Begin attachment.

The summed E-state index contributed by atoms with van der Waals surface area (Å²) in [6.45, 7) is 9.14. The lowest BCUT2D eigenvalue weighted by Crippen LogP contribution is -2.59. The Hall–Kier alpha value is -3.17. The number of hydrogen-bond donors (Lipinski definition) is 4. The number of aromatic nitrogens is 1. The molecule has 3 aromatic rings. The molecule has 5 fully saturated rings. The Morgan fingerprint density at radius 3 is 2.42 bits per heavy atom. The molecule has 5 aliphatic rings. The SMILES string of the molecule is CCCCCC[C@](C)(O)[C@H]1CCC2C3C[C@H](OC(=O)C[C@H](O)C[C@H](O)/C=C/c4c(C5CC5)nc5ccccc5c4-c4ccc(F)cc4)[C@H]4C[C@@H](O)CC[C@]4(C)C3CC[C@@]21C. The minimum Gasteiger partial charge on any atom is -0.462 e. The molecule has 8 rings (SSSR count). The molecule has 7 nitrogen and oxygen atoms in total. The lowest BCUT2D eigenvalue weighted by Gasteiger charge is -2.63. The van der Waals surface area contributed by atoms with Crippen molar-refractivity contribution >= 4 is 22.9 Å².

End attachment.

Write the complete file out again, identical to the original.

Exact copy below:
The summed E-state index contributed by atoms with van der Waals surface area (Å²) in [6.45, 7) is 9.14. The lowest BCUT2D eigenvalue weighted by Crippen LogP contribution is -2.59. The Hall–Kier alpha value is -3.17. The number of hydrogen-bond donors (Lipinski definition) is 4. The number of aromatic nitrogens is 1. The molecule has 3 aromatic rings. The molecule has 5 fully saturated rings. The Morgan fingerprint density at radius 3 is 2.42 bits per heavy atom. The molecule has 5 aliphatic rings. The SMILES string of the molecule is CCCCCC[C@](C)(O)[C@H]1CCC2C3C[C@H](OC(=O)C[C@H](O)C[C@H](O)/C=C/c4c(C5CC5)nc5ccccc5c4-c4ccc(F)cc4)[C@H]4C[C@@H](O)CC[C@]4(C)C3CC[C@@]21C. The minimum Gasteiger partial charge on any atom is -0.462 e. The molecule has 8 rings (SSSR count). The molecule has 7 nitrogen and oxygen atoms in total. The lowest BCUT2D eigenvalue weighted by Gasteiger charge is -2.63. The van der Waals surface area contributed by atoms with Crippen molar-refractivity contribution >= 4 is 22.9 Å².